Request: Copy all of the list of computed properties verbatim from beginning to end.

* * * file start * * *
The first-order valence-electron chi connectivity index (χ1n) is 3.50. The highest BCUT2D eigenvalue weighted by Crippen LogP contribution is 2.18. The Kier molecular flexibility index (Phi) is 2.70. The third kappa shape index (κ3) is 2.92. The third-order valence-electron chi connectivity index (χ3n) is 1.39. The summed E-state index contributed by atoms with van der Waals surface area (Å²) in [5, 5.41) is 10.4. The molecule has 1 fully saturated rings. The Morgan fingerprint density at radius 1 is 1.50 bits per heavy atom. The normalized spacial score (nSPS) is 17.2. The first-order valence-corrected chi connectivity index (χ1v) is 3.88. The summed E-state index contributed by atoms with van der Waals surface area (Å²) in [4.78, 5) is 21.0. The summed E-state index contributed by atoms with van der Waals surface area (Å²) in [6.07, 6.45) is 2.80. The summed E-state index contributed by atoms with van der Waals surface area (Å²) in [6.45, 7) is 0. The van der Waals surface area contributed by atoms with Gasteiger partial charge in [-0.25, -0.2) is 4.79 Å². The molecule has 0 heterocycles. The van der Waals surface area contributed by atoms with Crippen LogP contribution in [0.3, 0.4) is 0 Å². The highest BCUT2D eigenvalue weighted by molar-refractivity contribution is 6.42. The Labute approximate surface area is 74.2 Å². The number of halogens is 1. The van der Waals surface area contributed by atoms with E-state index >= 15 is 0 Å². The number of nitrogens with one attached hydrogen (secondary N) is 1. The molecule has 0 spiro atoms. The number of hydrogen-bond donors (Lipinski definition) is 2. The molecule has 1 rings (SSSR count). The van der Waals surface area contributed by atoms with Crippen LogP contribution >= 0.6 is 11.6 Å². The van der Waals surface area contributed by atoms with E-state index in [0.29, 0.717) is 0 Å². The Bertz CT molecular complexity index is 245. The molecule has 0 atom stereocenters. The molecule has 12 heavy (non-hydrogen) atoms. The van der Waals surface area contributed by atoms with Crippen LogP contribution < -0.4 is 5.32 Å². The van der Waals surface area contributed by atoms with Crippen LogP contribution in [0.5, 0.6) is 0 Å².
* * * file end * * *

The first-order valence-electron chi connectivity index (χ1n) is 3.50. The highest BCUT2D eigenvalue weighted by Crippen LogP contribution is 2.18. The Kier molecular flexibility index (Phi) is 2.70. The third kappa shape index (κ3) is 2.92. The third-order valence-electron chi connectivity index (χ3n) is 1.39. The summed E-state index contributed by atoms with van der Waals surface area (Å²) in [5, 5.41) is 10.4. The molecule has 1 fully saturated rings. The Morgan fingerprint density at radius 1 is 1.50 bits per heavy atom. The normalized spacial score (nSPS) is 17.2. The first-order valence-corrected chi connectivity index (χ1v) is 3.88. The summed E-state index contributed by atoms with van der Waals surface area (Å²) in [4.78, 5) is 21.0. The summed E-state index contributed by atoms with van der Waals surface area (Å²) in [6.07, 6.45) is 2.80. The summed E-state index contributed by atoms with van der Waals surface area (Å²) in [6.45, 7) is 0. The van der Waals surface area contributed by atoms with Gasteiger partial charge in [-0.25, -0.2) is 4.79 Å². The molecule has 0 heterocycles. The van der Waals surface area contributed by atoms with Crippen LogP contribution in [0.3, 0.4) is 0 Å². The highest BCUT2D eigenvalue weighted by molar-refractivity contribution is 6.42. The Labute approximate surface area is 74.2 Å². The number of halogens is 1. The van der Waals surface area contributed by atoms with E-state index >= 15 is 0 Å². The number of nitrogens with one attached hydrogen (secondary N) is 1. The molecule has 0 spiro atoms. The number of hydrogen-bond donors (Lipinski definition) is 2. The molecule has 1 rings (SSSR count). The van der Waals surface area contributed by atoms with Crippen LogP contribution >= 0.6 is 11.6 Å². The van der Waals surface area contributed by atoms with E-state index in [0.29, 0.717) is 0 Å². The Bertz CT molecular complexity index is 245. The molecule has 0 atom stereocenters. The molecule has 12 heavy (non-hydrogen) atoms. The van der Waals surface area contributed by atoms with Crippen LogP contribution < -0.4 is 5.32 Å². The van der Waals surface area contributed by atoms with Crippen LogP contribution in [0.5, 0.6) is 0 Å².